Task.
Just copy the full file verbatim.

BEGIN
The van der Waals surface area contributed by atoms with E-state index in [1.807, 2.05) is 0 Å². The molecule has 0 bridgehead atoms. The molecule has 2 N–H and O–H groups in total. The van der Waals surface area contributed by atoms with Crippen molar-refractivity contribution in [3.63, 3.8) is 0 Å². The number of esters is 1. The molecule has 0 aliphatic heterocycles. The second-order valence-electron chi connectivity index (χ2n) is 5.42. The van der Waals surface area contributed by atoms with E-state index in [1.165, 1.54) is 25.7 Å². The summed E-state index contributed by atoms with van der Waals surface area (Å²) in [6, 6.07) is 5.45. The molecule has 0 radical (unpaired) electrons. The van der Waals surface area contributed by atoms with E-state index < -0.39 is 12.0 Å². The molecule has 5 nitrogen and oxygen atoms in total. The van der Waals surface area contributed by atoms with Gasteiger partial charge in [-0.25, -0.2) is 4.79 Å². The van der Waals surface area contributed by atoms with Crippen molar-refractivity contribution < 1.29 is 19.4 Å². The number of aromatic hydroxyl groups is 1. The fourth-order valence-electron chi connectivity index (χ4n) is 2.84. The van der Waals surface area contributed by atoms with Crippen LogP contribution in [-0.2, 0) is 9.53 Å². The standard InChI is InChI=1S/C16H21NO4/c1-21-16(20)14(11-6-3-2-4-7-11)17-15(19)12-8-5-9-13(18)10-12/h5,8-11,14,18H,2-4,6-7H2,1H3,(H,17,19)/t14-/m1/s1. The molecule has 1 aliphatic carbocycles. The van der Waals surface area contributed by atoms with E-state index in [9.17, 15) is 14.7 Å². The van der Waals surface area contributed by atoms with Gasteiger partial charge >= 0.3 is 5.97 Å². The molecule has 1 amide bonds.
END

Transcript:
The van der Waals surface area contributed by atoms with E-state index in [1.807, 2.05) is 0 Å². The molecule has 0 bridgehead atoms. The molecule has 2 N–H and O–H groups in total. The van der Waals surface area contributed by atoms with Crippen molar-refractivity contribution in [3.63, 3.8) is 0 Å². The number of esters is 1. The molecule has 0 aliphatic heterocycles. The second-order valence-electron chi connectivity index (χ2n) is 5.42. The van der Waals surface area contributed by atoms with E-state index in [1.165, 1.54) is 25.7 Å². The summed E-state index contributed by atoms with van der Waals surface area (Å²) in [6, 6.07) is 5.45. The molecule has 0 radical (unpaired) electrons. The van der Waals surface area contributed by atoms with E-state index < -0.39 is 12.0 Å². The molecule has 5 nitrogen and oxygen atoms in total. The van der Waals surface area contributed by atoms with Gasteiger partial charge in [-0.25, -0.2) is 4.79 Å². The van der Waals surface area contributed by atoms with Crippen molar-refractivity contribution < 1.29 is 19.4 Å². The number of aromatic hydroxyl groups is 1. The fourth-order valence-electron chi connectivity index (χ4n) is 2.84. The van der Waals surface area contributed by atoms with Crippen LogP contribution in [-0.2, 0) is 9.53 Å². The standard InChI is InChI=1S/C16H21NO4/c1-21-16(20)14(11-6-3-2-4-7-11)17-15(19)12-8-5-9-13(18)10-12/h5,8-11,14,18H,2-4,6-7H2,1H3,(H,17,19)/t14-/m1/s1. The molecule has 1 aliphatic carbocycles. The van der Waals surface area contributed by atoms with E-state index in [9.17, 15) is 14.7 Å². The van der Waals surface area contributed by atoms with Gasteiger partial charge >= 0.3 is 5.97 Å². The molecule has 1 amide bonds.